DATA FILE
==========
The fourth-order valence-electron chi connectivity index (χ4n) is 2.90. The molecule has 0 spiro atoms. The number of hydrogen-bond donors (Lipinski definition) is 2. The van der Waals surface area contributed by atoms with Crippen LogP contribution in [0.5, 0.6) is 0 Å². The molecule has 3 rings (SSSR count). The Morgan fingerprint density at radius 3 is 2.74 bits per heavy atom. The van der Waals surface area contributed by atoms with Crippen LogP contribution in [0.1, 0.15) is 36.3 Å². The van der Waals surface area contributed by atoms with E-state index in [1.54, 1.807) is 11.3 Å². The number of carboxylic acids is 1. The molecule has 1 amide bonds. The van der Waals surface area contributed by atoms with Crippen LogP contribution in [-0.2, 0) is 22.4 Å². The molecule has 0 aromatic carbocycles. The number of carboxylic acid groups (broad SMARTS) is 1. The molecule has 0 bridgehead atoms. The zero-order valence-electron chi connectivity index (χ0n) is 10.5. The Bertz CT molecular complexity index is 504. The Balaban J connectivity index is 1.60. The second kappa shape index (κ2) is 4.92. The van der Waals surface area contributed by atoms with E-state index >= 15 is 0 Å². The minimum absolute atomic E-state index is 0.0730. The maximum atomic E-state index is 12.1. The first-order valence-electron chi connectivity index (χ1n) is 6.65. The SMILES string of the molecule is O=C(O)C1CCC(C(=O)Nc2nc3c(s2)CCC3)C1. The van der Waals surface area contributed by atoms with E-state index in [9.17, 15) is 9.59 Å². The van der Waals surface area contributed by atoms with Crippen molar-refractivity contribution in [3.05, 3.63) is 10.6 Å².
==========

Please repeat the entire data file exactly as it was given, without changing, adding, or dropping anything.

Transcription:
The fourth-order valence-electron chi connectivity index (χ4n) is 2.90. The molecule has 0 spiro atoms. The number of hydrogen-bond donors (Lipinski definition) is 2. The van der Waals surface area contributed by atoms with Crippen LogP contribution in [0.5, 0.6) is 0 Å². The molecule has 3 rings (SSSR count). The Morgan fingerprint density at radius 3 is 2.74 bits per heavy atom. The van der Waals surface area contributed by atoms with Crippen LogP contribution in [0.1, 0.15) is 36.3 Å². The van der Waals surface area contributed by atoms with E-state index in [1.54, 1.807) is 11.3 Å². The number of carboxylic acids is 1. The molecule has 1 amide bonds. The van der Waals surface area contributed by atoms with Crippen LogP contribution in [-0.2, 0) is 22.4 Å². The molecule has 0 aromatic carbocycles. The number of carboxylic acid groups (broad SMARTS) is 1. The molecule has 0 bridgehead atoms. The zero-order valence-electron chi connectivity index (χ0n) is 10.5. The Bertz CT molecular complexity index is 504. The Balaban J connectivity index is 1.60. The second kappa shape index (κ2) is 4.92. The van der Waals surface area contributed by atoms with E-state index >= 15 is 0 Å². The minimum absolute atomic E-state index is 0.0730. The maximum atomic E-state index is 12.1. The first-order valence-electron chi connectivity index (χ1n) is 6.65. The SMILES string of the molecule is O=C(O)C1CCC(C(=O)Nc2nc3c(s2)CCC3)C1. The van der Waals surface area contributed by atoms with E-state index in [9.17, 15) is 9.59 Å². The van der Waals surface area contributed by atoms with Crippen molar-refractivity contribution in [3.05, 3.63) is 10.6 Å².